Half of Australians want to seen an end to the nation's immigration programme because they believe the country has too many people, according to a national poll.

Some 51% believe that with a population of 23 million compared to 19.6 million a decade ago, it is too high, the poll for the Sydney Daily Telegraph newspaper found.

The government has set its immigration programme for the year ending in June at 185,000 places, with another 13,750 slots available to refugees on humanitarian grounds. The immigration and refugee programme for 2012/13 is expected to reach a record 203,000 people, similar to the mass migration intakes of the 1960s.

But in the poll only 32% of respondents felt Australia should welcome more immigrants and almost two thirds, some 65%, said migrants should do more to adopt the Australian way of life.

Just a third of the 2,000 people questioned by Quantum Market Research for AustraliaSCAN believed overseas migration made Australia a more interesting and exciting place, down from almost half in 1995.

The number who believe the country has room to accommodate more people also plunged to less than a third, down from 42% a decade ago.

The responses revealed a marked swing away from the more tolerant attitudes of previous surveys conducted in 2005, 2001 and 1995, the newspaper said.

Bob Birrell, co-director of the Centre for Population and Urban Research and Reader in Sociology at Monash University, said fears over job security in the shaky global economy and local pressures on infrastructure were most likely behind the shift in opinion.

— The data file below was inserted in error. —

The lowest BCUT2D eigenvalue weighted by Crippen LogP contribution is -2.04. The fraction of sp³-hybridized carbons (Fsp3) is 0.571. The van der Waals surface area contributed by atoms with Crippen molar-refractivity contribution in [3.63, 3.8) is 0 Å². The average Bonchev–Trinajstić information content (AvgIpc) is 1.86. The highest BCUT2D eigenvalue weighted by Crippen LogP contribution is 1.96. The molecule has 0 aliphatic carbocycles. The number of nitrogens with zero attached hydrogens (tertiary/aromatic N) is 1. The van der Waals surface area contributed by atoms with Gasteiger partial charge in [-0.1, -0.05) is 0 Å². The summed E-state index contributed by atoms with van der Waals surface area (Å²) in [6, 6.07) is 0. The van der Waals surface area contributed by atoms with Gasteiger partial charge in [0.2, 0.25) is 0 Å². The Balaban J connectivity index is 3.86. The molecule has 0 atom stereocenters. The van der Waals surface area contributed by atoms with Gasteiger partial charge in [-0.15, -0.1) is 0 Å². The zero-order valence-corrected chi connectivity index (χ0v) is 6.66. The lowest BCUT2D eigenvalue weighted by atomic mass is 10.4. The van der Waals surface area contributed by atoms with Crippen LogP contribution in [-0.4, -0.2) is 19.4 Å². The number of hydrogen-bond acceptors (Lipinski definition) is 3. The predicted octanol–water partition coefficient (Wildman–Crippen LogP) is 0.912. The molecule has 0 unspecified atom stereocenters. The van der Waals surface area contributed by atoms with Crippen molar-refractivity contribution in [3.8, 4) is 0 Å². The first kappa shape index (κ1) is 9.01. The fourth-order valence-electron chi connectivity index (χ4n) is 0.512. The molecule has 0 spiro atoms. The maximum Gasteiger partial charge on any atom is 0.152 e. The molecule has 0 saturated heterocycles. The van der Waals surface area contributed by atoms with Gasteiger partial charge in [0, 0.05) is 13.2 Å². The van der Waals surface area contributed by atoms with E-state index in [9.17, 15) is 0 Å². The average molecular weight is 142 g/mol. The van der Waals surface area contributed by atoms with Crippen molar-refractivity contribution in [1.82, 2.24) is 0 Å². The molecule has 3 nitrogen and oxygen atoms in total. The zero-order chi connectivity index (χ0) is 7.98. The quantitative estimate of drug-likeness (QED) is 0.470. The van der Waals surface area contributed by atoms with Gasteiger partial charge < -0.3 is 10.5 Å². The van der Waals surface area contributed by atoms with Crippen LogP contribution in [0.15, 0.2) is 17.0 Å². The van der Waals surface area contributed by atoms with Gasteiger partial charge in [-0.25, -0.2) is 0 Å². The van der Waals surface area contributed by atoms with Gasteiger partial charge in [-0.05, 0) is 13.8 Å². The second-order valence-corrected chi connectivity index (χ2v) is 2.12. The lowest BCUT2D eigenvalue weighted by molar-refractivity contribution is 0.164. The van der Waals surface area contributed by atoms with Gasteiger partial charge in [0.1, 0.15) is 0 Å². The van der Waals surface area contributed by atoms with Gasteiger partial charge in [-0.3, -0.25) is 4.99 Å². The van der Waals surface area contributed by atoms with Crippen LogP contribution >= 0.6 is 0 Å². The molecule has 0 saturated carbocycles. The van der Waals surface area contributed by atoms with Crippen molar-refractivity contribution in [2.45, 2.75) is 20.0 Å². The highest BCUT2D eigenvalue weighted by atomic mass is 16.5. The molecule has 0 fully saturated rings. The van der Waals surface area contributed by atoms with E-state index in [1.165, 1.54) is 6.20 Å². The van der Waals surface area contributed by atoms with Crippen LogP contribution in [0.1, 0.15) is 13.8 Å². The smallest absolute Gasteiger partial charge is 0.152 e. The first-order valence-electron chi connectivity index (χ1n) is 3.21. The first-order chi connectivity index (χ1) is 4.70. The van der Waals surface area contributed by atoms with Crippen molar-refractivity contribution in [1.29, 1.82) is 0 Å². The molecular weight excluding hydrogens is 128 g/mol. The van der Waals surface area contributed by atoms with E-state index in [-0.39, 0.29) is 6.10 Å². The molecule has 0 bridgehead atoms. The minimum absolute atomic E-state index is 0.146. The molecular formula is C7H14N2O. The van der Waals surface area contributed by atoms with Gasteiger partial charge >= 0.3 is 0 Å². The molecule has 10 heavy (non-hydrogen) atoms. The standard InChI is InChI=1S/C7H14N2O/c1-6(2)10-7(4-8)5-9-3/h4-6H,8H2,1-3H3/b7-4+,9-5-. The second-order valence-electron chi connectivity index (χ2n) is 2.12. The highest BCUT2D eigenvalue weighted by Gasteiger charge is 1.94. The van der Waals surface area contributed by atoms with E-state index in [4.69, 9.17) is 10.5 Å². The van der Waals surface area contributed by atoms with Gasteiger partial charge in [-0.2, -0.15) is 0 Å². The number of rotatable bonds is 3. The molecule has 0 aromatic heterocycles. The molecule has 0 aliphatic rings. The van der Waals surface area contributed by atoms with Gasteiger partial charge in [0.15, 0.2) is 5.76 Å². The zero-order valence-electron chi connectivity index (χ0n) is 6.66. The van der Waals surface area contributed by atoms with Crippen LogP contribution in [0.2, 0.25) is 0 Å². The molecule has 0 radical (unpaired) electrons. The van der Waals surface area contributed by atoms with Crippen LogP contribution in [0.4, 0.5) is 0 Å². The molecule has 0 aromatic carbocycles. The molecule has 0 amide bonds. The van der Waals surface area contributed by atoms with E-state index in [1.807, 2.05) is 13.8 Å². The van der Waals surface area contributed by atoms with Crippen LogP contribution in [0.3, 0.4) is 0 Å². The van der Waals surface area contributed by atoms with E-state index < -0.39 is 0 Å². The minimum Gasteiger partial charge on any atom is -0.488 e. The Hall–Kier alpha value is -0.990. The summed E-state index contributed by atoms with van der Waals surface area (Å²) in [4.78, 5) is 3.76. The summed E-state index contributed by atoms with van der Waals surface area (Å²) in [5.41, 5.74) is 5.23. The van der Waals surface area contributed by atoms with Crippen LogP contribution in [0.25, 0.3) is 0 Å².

'I think they are right to be worried, we have record levels of immigration and as a consequence we are allowing 100,000 migrants to enter the workforce at a time when employment growth is at a level lower than that,' he told the newspaper.

'People are concerned that the present rate of population growth is not sustainable and is going to make Australia a poorer place to live rather than a better one,' he added.
A spokesman for Immigration Minister Chris Bowen said migration had brought substantial economic and cultural benefits to Australia, but net overseas migration numbers had blown out under the Howard government due to an influx of low skilled workers who abused the system.
'Our immigration reforms are delivering a sustainable level of migration, while responding to labour market needs,' he said.